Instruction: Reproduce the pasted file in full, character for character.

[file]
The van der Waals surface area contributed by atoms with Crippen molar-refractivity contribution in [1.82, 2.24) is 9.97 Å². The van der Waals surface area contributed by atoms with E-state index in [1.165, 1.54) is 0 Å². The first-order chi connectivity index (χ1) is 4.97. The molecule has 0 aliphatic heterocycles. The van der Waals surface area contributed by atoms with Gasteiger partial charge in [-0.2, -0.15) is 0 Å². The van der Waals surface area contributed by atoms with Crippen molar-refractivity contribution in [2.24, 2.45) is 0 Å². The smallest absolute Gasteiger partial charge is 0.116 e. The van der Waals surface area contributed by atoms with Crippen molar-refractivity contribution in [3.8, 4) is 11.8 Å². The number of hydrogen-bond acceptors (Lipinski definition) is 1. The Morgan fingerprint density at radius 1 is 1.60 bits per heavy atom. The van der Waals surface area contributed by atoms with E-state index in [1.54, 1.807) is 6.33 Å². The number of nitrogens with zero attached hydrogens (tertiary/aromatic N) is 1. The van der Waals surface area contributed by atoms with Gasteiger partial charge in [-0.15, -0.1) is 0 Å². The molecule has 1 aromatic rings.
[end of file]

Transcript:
The van der Waals surface area contributed by atoms with Crippen molar-refractivity contribution in [1.82, 2.24) is 9.97 Å². The van der Waals surface area contributed by atoms with E-state index in [1.165, 1.54) is 0 Å². The first-order chi connectivity index (χ1) is 4.97. The molecule has 0 aliphatic heterocycles. The van der Waals surface area contributed by atoms with Gasteiger partial charge in [-0.2, -0.15) is 0 Å². The van der Waals surface area contributed by atoms with Crippen molar-refractivity contribution in [2.24, 2.45) is 0 Å². The smallest absolute Gasteiger partial charge is 0.116 e. The van der Waals surface area contributed by atoms with Crippen molar-refractivity contribution in [3.8, 4) is 11.8 Å². The number of hydrogen-bond acceptors (Lipinski definition) is 1. The Morgan fingerprint density at radius 1 is 1.60 bits per heavy atom. The van der Waals surface area contributed by atoms with E-state index in [1.54, 1.807) is 6.33 Å². The number of nitrogens with zero attached hydrogens (tertiary/aromatic N) is 1. The van der Waals surface area contributed by atoms with Gasteiger partial charge in [-0.15, -0.1) is 0 Å². The molecule has 1 aromatic rings.